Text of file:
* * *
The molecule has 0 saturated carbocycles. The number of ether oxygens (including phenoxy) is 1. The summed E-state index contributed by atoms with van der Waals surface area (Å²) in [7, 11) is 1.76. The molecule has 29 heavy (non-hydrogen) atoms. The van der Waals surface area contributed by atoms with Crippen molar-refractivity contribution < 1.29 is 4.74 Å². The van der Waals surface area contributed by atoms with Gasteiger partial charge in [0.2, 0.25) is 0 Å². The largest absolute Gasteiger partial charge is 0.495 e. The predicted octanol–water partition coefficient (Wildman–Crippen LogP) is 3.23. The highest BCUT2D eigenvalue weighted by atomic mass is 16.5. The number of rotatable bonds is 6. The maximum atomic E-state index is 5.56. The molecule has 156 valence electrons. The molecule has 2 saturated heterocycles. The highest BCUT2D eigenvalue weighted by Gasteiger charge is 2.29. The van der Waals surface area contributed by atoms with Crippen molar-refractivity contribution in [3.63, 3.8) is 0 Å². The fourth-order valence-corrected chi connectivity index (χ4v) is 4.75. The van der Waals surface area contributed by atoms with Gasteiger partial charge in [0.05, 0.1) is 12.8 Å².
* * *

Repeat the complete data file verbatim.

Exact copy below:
The molecule has 0 saturated carbocycles. The number of ether oxygens (including phenoxy) is 1. The summed E-state index contributed by atoms with van der Waals surface area (Å²) in [7, 11) is 1.76. The molecule has 29 heavy (non-hydrogen) atoms. The van der Waals surface area contributed by atoms with Crippen molar-refractivity contribution < 1.29 is 4.74 Å². The van der Waals surface area contributed by atoms with Gasteiger partial charge in [0.2, 0.25) is 0 Å². The largest absolute Gasteiger partial charge is 0.495 e. The predicted octanol–water partition coefficient (Wildman–Crippen LogP) is 3.23. The highest BCUT2D eigenvalue weighted by atomic mass is 16.5. The number of rotatable bonds is 6. The maximum atomic E-state index is 5.56. The molecule has 156 valence electrons. The molecule has 2 saturated heterocycles. The highest BCUT2D eigenvalue weighted by Gasteiger charge is 2.29. The van der Waals surface area contributed by atoms with Crippen molar-refractivity contribution in [3.63, 3.8) is 0 Å². The fourth-order valence-corrected chi connectivity index (χ4v) is 4.75. The van der Waals surface area contributed by atoms with Gasteiger partial charge in [0.05, 0.1) is 12.8 Å².